To install click the Add extension button. That's it.

The source code for the WIKI 2 extension is being checked by specialists of the Mozilla Foundation, Google, and Apple. You could also do it yourself at any point in time.

Kelly Slayton
Congratulations on this excellent venture… what a great idea!
Alexander Grigorievskiy
I use WIKI 2 every day and almost forgot how the original Wikipedia looks like.
Live Statistics
English Articles
Improved in 24 Hours
Added in 24 Hours
Show all languages
What we do. Every page goes through several hundred of perfecting techniques; in live mode. Quite the same Wikipedia. Just better.

2008 Ohio Democratic presidential primary

From Wikipedia, the free encyclopedia

2008 Ohio Democratic presidential primary

← 2004 March 4, 2008 (2008-03-04) 2016 →
← WI
RI →

161 delegates to the Democratic National Convention (140 pledged, 21 unpledged)
The number of pledged delegates received is determined by the popular vote
Hillary Rodham Clinton-cropped.jpg
Barack Obama.jpg
Candidate Hillary Clinton Barack Obama
Home state New York Illinois
Delegate count 74 67
Popular vote 1,259,620 1,055,769
Percentage 53.49% 44.84%

Election results by county.

The 2008 Ohio Democratic presidential primary took place on March 4, 2008 and was open to anyone requesting a Democratic party ballot. In 2008, any registered Ohio voter could on election day request a primary ballot of either the Democratic or Republican party, by signing an affidavit stating that they supported the principles of the party whose ballot they are obtaining.[1]

Ohio sent 141 pledged delegates to the 2008 Democratic National Convention, which were awarded to the candidates proportionally based on the outcome of the election. In addition, Ohio's delegation included 20 unpledged superdelegates not bound by the vote. Hillary Clinton won the primary.

Delegate breakdown

The Ohio Democratic Party sent 161 total delegates to the National Convention. Of those delegates, 141 were pledged and 20 unpledged. The 141 pledged delegates were allocated (pledged) to vote for a particular candidate at the National Convention according to the results of Ohio's Democratic primary on March 4, 2008. The 20 unpledged delegates (popularly called "superdelegates" because each of their votes represented a personal decision rather than the decision of the voters) were free to vote for any candidate at the National Convention and were selected by the Ohio Democratic Party's officials.

The 141 pledged delegates were further divided into 92 district delegates and 49 statewide delegates. The 92 district delegates were divided among Ohio's 18 Congressional Districts and were allocated to the presidential candidates based on the primary results in each District. The 49 statewide delegates were divided into 31 at-large delegates and 18 Party Leaders and Elected Officials (abbreviated PLEO). They were allocated to the presidential candidates based on the primary results statewide.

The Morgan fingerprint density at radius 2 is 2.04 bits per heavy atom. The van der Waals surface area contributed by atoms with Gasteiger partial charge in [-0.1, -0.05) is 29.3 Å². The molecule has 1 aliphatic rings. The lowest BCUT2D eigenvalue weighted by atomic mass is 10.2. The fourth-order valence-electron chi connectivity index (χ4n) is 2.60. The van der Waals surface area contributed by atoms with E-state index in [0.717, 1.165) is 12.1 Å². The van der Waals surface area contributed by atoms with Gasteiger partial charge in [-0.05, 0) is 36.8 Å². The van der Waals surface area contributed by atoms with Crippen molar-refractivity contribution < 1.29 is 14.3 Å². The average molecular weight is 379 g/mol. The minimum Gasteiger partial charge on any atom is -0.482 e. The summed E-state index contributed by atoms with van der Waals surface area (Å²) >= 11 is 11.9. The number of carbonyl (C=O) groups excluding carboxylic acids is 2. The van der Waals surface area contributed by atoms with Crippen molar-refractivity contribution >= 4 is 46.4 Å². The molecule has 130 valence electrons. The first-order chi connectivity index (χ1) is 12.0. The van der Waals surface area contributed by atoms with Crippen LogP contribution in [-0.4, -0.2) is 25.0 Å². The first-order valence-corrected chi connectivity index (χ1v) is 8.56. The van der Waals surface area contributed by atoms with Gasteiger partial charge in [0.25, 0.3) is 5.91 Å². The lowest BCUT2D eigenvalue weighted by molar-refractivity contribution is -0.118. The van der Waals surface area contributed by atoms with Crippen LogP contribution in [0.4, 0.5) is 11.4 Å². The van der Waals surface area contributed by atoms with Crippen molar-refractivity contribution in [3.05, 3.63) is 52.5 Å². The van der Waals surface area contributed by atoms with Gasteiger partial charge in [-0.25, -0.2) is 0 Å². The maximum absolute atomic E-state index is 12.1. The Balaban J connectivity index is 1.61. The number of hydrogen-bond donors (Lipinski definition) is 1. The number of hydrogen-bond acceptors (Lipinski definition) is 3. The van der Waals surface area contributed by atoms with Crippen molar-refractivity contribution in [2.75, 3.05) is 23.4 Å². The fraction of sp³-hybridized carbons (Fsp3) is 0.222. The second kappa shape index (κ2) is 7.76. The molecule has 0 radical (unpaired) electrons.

Of the 20 unpledged delegates, 18 were selected in advance and 2 were selected at the State Executive Committee meeting on May 10, 2008. The delegates selected in advance were 9 Democratic National Committee members, the 7 Democratic U.S. Representatives from Ohio (including 2008 Democratic presidential candidate Dennis Kucinich, who had suspended his campaign before the Ohio primary), U.S. Senator Sherrod Brown, and Governor Ted Strickland.[2][3] Just before the election, nine of Ohio's 20 superdelegates had endorsed a candidate: five had announced support for Senator Clinton and four had committed to Senator Barack Obama.[4]



Clinton and Obama appeared in a televised debate at Cleveland State University on February 26. They discussed negative campaigning, health care and free trade.[5] Clinton echoed a theme her campaign had emphasized over the past days, that media coverage of her was much tougher than coverage of Obama, by referring to a Saturday Night Live skit that made a similar point from the weekend before.[6]


Clinton won the election by a comfortable 8.65% margin. Clinton won Ohio by running up margins the Appalachia region in southern Ohio, and the Rust Belt region in Akron, Youngstown, and Toledo. For his part Obama did do well in most of the major cities, winning in the counties that encompass, Cincinnati, Cleveland, and Dayton.

Key: Withdrew
prior to contest
2008 Ohio Democratic presidential primary[7]
Candidate Votes Percentage Delegates[3]
Hillary Clinton 1,259,620 53.49% 74
Barack Obama 1,055,769 44.84% 67
John Edwards 39,332 1.67% 0
Totals 2,233,156 100.00% 141

See also


  1. ^ Limbaugh safe from voter-fraud charges; Radio host encouraged fans to vote Democratic Columbus Dispatch; page 08A; March 28, 2008
  2. ^ "2008 Ohio Delegate Selection Plan" (PDF). Ohio Democratic Party. 2007-10-05. Archived from the original (PDF) on 2008-02-27. Retrieved 2008-02-29.
  3. ^ a b Berg-Andersson, Richard (2008-03-05). "Ohio Democrat Presidential Nominating Process". The Green Papers. Retrieved 2008-03-05.
  4. ^ "CQ Politics Primary Guide". CQ Politics. Archived from the original on October 29, 2008. Retrieved 2008-02-20.
  5. ^ "Clinton, Obama clash over campaign tactics in debate". CNN. 2008-02-27. Retrieved 2008-02-27.
  6. ^ Alessandra Stanley (2008-02-27). "20th Debate: Reality Show or a Spinoff?". The New York Times.
  7. ^ "Democratic Presidential - District Totals". OH Secretary of State. 2008-05-09. Retrieved 2008-05-09.
This page was last edited on 26 December 2020, at 17:23
Basis of this page is in Wikipedia. Text is available under the CC BY-SA 3.0 Unported License. Non-text media are available under their specified licenses. Wikipedia® is a registered trademark of the Wikimedia Foundation, Inc. WIKI 2 is an independent company and has no affiliation with Wikimedia Foundation.